Scientific research is an ongoing source of hope for individuals and families affected by illness. The promise of improved diagnoses, therapies, and prevention strategies has motivated many individuals to get more directly involved in the promotion of scientific research on conditions affecting themselves and their family members. Disease advocates have made significant contributions to medical advancement and human welfare.
|ADVOCATES. (clockwise from top left): Augusto Odone and his son Lorenzo for Adrenoleucodystrophy; Betty Ford for addiction; Nancy Wexler for Huntington's disease; Douglas Melton and his son for diabetes; Heywood family for ALS; Hugh Rienhoff and his daughter. (Photo credits: Nancy Wexler photo © Steve Uzzell; Heywood family photo © Richard Horward; Hugh Rienhoff © Nature Publishing Group)|
A motivating force behind the creation of the Personal Genome Project is to provide individuals with an opportunity to share their personal medical information with the scientific research community for purposes that promote human welfare through the advancement of scientific and medical discovery.
The information in our medical records, our DNA, our physical traits, and our environmental exposures has the potential to provide insights that can change our ability to manage and prevent debilitating diseases. Whether one is healthy or dealing with illness, everyone possesses information that may ultimately contribute toward improving the health of others and future generations.
The answers to many fundamental questions about our basic biology, our experiences as individuals, and our history as a species will be illuminated by scientists once they have access to large datasets that contain many human genomes tied to other forms of personal information, such as medical history or physicial traits. Thus far, only a handful of individuals in the world have been extensively sequenced and studied by the research community. The PGP aims to change this by giving individuals an opportunity to obtain a genome sequence and share it alongside other personal information with researchers to advance scientific discovery.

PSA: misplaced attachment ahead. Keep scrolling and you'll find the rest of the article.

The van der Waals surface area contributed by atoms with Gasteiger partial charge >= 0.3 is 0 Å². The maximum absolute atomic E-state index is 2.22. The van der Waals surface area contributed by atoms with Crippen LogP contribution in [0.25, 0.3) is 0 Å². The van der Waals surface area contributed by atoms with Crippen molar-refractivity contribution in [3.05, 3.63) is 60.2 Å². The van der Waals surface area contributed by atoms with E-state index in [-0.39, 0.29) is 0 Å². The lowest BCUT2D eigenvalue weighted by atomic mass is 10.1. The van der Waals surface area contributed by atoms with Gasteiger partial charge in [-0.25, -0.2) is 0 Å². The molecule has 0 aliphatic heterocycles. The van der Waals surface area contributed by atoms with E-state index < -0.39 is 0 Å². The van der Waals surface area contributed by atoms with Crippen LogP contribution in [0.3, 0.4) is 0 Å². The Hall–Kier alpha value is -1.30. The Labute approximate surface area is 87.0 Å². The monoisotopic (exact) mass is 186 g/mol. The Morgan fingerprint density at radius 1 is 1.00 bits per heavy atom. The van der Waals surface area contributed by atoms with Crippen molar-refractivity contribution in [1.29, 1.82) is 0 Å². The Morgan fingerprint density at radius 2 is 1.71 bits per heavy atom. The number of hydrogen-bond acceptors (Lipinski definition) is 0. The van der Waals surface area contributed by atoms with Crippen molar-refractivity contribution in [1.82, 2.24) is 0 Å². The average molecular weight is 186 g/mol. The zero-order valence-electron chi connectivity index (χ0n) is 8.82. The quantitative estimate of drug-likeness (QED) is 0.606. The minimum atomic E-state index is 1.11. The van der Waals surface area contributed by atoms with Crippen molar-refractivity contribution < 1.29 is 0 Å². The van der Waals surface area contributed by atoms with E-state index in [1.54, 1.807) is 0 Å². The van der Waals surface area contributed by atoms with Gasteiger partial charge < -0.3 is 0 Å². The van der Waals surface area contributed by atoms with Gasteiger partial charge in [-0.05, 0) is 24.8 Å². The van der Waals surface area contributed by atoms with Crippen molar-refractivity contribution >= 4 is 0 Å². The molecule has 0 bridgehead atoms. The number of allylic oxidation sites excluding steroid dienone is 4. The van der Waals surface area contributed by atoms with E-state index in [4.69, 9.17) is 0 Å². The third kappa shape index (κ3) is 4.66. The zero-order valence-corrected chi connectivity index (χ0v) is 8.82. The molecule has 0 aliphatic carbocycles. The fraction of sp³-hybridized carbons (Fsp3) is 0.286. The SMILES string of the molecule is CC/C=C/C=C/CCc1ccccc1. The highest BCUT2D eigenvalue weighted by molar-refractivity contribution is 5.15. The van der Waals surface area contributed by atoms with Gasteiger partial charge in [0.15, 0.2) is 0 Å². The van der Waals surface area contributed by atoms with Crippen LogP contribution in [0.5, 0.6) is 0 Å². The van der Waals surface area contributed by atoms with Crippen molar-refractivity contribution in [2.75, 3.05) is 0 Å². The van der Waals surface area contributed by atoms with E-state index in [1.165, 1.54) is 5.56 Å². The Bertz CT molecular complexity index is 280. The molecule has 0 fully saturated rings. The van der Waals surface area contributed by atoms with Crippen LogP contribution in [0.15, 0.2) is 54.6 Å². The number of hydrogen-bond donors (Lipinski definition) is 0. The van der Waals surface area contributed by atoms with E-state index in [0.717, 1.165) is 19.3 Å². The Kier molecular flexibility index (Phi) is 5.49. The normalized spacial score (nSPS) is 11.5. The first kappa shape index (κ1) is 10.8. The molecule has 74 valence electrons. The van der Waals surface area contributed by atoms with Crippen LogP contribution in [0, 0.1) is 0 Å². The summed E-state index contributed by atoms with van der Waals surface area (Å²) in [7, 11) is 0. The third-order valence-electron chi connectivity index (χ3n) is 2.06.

The PGP will also provide researchers with an opportunity to assess non-medical associations that may not have as high priority as medical studies, such as biometric associations and the genetic basis of common physical traits like handedness and eye-color.
Like other areas in human history, personal genomics will likely benefit greatly from "early adopters" who are willing and able to endure the difficulties and uncertainties that go along with exploring relatively uncharted territories.
Early adopters of genome sequencing might be driven by self-curiosity or the pursuit of personal interests in biology or computing. Professional interests might be another reason for being an early adopter of personal genomics, especially for individuals whose work may be impacted significantly by genomics in the near future, such as certain health care workers, policy-makers, and IT professionals.
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